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SPOILER ALERT: Do not read if you intend to watch the film.

Berlinale Silver Bear winner Tomasz Wasilewski isn’t afraid of the subject of his latest film “Fools,” even though he focuses on an incestuous relationship between a mother and a son, played by Dorota Kolak and Łukasz Simlat.

“It was never my intention to shock anyone. I just wanted to tell the story of the hardest love of all,” the Polish director tells Variety.

“Fools,” produced by Extreme Emotions and lensed by Romanian DP Oleg Mutu, is set to premiere in Karlovy Vary Film Festival’s new section Proxima. New Europe Film Sales is handling the sales.

“I was wondering what would happen if someone close to me came to me now, saying they were in a similar relationship. I guess, and I can only guess, that at this point in my life, it wouldn’t be a problem,” he adds.

Wasilewski met with some experts analyzing the subject of incest while developing the script. But his role is not to defend such pairings, he stresses, also noting that he shows a consensual relationship between two adults.

“I think it’s important to underline this: it has nothing to do with violence or abuse,” he notes.

“I was just moved by the idea that such people are completely excluded by others. But if they are not hurting anyone, what right do we have to destroy their lives?”

Wasilewski, who has gained arthouse recognition thanks to “Floating Skyscrapers,” about a gay relationship, and “United States of Love,” has always been interested in the kind of love the world doesn’t understand or doesn’t allow.

“I’ve always thought of them as a married couple, not a mother and a son. I saw two people who fell in love with each other, under incredibly difficult circumstances. When Dorota said she couldn’t do the film because she didn’t understand it, I didn’t understand her,” he laughs.

Kolak, who reunites with Wasilewski after her acclaimed turn in “United States of Love,” admits it took some time for her to see herself in the story. It was the conversation with producer Ewa Puszczyńska – behind Oscar-winning “Ida” and Oscar-nominated “Cold War” – that finally convinced her. Puszczyńska serves as an executive producer on another Karlovy Vary entry, Jake Paltrow’s “June Zero.”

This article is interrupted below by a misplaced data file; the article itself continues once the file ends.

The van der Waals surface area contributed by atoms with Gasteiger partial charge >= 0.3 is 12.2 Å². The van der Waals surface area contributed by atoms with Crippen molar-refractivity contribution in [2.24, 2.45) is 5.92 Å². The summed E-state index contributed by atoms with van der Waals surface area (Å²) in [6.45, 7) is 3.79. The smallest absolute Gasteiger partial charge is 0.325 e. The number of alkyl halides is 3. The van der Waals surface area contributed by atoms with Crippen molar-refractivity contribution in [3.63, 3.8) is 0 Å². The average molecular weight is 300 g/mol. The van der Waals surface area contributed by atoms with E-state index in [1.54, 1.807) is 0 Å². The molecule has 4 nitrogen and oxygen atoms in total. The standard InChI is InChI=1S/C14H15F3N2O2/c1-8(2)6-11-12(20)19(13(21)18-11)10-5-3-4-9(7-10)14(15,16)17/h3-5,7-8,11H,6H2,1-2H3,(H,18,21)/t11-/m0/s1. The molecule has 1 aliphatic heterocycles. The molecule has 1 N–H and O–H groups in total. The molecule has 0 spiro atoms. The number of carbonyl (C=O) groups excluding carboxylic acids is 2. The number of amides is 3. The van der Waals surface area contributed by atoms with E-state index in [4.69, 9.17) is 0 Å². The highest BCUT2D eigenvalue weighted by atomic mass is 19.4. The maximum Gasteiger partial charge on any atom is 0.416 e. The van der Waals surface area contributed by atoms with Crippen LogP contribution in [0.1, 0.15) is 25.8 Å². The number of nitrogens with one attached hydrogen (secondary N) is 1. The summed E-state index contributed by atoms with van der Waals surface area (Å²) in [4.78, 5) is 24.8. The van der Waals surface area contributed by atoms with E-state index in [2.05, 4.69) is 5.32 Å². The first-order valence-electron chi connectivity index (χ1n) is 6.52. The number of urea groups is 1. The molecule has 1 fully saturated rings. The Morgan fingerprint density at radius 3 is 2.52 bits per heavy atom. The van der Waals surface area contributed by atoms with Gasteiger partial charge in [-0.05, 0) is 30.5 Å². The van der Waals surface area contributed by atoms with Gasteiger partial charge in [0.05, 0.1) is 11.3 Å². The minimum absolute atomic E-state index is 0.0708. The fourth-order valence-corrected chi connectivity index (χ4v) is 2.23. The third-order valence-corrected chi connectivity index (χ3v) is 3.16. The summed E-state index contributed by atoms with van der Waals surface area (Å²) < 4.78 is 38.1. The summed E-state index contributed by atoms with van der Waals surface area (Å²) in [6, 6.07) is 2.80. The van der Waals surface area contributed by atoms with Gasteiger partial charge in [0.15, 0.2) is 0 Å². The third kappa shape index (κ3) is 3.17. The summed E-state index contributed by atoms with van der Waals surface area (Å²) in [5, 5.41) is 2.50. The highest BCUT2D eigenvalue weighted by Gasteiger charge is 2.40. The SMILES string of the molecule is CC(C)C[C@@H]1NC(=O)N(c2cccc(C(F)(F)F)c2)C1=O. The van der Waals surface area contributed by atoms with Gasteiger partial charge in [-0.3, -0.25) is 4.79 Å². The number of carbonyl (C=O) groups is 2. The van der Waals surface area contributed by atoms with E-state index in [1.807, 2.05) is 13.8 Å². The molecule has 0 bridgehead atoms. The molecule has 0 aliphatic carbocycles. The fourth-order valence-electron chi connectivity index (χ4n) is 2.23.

“This script obviously forced me to revise the answers that were simple for me so far. It forced me to open my head and my heart,” says the actor.

“No love, not even maternal love, is ever simple or easy. And the relationship with adult children is always more complicated than the love for a child. I am the mother of an adult daughter and our relationship was sometimes turbulent.”

“I realized that life is sometimes so unimaginably complex and films are also here for us to finally look at each other. And try not to judge. Humanity has so many elements and shades that it’s cruel to marginalize a person just because they have made different choices from the ones that are commonly accepted.”

The film, not shying away from the physical side of Marlena and Tomasz’s relationship, also marks the first erotic scene in Kolak’s long career.

“I wanted to show a woman in her 60s. I’ve heard some voices that they should be younger, that it would make their sexuality a bit ‘easier to digest.’ But I didn’t want to tell a story about the beginning of love, I was more interested in its end,” says Wasilewski.

“Tomek helps me overcome my fears, insecurities and shame. He pushes me into completely unknown spaces. You could say that in this case, interesting always means difficult,” adds Kolak. Mentioning she has “total trust” in her director.

While it was never Wasilewski’s intention to hide the film’s controversial subject, he wanted to ease the audience into it, allowing them to spend some time with the characters first. But when Marlena decides to bring home her other son, suffering from a debilitating illness, the reality she carefully constructed for her and Tomasz begins to crumble.

“My grandmother was dying in a hospice. I was much younger back then, but this sense of leaving a helpless person behind, at the mercy of others… It seemed terrible to me,” says Wasilewski.

“Marlena left her children, but she was forced to do so. She left them because she wanted to live. At one point, she starts to think of Tomasz as her son once again. Which to him, is just terrifying.”

Creating a special place for the doomed couple (“At the end of the world, where there is rough sea, but the air doesn’t move,” he says) Wasilewski wanted to show their isolation. Hoping that now, after the pandemic, the audience will understand it a bit better. He also embraced some religious imagery in the film, a move that could incite controversy in his native Poland.

“I grew up in a Catholic family. I’m no longer a believer, but you grow up with these rules, with the concept of heaven and hell, the fear of punishment. For me, they believe in God – Tomasz still wears a cross around his neck. They clearly need it, and no one can take it away from them,” he observes. Admitting that he will try to push the limits also in his upcoming project, produced by Puszczyńska.

“Ewa is heartbroken, because once again I will talk about very difficult topics,” he jokes.

“I haven’t learnt any lessons, clearly. But if I would, if I would start approaching it all in a calculated way, I don’t know if I would still want to make movies.”